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Crossing the Chasm of Pharma Social Media Adoption

Posted by | 9:26am on Tuesday, July 6, 2010
Standley Chasm, Australia
Standley Chasm, Australia

pharma’s social media adoption is growing geometrically – we’re in the Tornado 

At the end of last year, I predicted to anyone who would listen that we would cross the chasm of social media in the pharma marketing industry in 2010. Unfortunately, I didn’t make time to do a blog post about it then and now it’s come to fruition. Nonetheless, it’s important to assess where we are (and I want to get this post out of my head).

Back in the go-go days of the Internet bubble (mid to late 1990s) a must-read business book was Crossing the Chasm: Marketing and Selling High-Tech Products to Mainstream Customers by Geoffrey Moore. Moore’s basic premise was that high technology product companies could begin to grow rapidly by selling to a small base of visionary customers but that the market would then flounder in reaching the mainstream as those customers have vastly different reasons for buying and would therefore not be influenced by the early adopters.

Technology Adoption Life Cycle

Moore carefully charted the psychographics at work along the bell curve of technology adoption, including the Chasm where many models would falter and fail. Those of us in the business building of web-based technology solutions saw this principle in action as DotCom companies were bid up beyond any reasonable value and the bubble burst as many of them hit the wall with business models that mystified Main Street.

Technology Adoption Life Cycle

The Early Web
Right about this time, pharma marketers (Pragmatists and Conservatives generally) began to discover the internet and at first there was much talk about eMarketing but not much action beyond a few static, brochureware web pages. Medical and regulatory teams didn’t have FDA guidelines, didn’t know how to review interactive media and projects got stalled indefinitely. E-business teams were created to focus online and these folks tended to be more visionary and technology oriented than their brand counterparts, but they usually didn’t control the budgets. Scattered pockets of eDetailing pilots were launched and everyone chattered incessantly about them, but few brands got programs off the ground. Endless ROI analysis brain surgery was performed. The average brand marketer was still skeptical that their customers were going online or that their physicians used the internet.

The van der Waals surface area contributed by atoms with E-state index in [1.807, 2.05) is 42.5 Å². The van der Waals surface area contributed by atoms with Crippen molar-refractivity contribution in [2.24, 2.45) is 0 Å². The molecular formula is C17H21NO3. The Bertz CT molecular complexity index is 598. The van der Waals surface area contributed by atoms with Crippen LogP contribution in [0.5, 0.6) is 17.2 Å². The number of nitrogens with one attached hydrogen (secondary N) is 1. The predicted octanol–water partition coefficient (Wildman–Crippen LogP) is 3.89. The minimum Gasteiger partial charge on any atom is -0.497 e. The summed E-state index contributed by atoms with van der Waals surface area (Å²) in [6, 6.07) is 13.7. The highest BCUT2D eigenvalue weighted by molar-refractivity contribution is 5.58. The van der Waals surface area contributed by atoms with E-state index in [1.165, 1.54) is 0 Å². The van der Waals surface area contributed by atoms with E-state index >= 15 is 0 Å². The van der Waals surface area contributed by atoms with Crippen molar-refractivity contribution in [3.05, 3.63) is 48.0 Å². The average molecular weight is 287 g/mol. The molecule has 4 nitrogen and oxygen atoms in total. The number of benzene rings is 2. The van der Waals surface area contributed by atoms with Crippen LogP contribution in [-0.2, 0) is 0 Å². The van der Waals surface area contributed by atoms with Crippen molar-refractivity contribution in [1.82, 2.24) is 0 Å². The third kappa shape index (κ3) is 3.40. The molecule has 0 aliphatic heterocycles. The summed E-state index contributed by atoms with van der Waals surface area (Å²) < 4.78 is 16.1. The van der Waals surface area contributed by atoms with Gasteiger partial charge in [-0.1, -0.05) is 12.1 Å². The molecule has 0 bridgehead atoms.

Crossing the Chasm of Social Media
That kind of thinking sounds quaint and antiquated now and yet that’s exactly where we were on social media last year. According to the Dose of Digital Pharma and Healthcare Social Media Wiki, as of February 2009 there were five Twitter, four YouTube and one Facebook pharma initiatives. There was much groaning and gnashing of teeth at conferences about all the regulatory barriers and what couldn’t be done. And suddenly the chasm was crossed. The wiki count is now approaching 600 as pharma’s social media adoption is growing geometrically – we’re in the Tornado. The danger for us now is social media tactics in search of a strategy. Clients must have a social media presence yesterday because the competition has one.

As we help our clients innovate, the challenge is to hold our ground on bringing trust, authenticity, and value to the patient and physician conversation and make sure that we don’t get caught up in the windstorm. Your thoughts?

This post was contributed by Frieda Hernandez, Vice President of Business Development at Siren Interactive. You can connect with her on Twitter at @friedah03.

(Image courtesy of robertnyman on Flickr)

About Frieda Hernandez

Frieda leads Siren’s business development, marketing and alliance activities. She has a reputation for developing innovative marketing strategies and building mutually beneficial client partnerships with biopharmaceutical executives. She advocates for authenticity and transparency in creating trust relationships online and is an avid participant in industry conferences and social networks to stay abreast of all the current issues.

View other posts from Frieda

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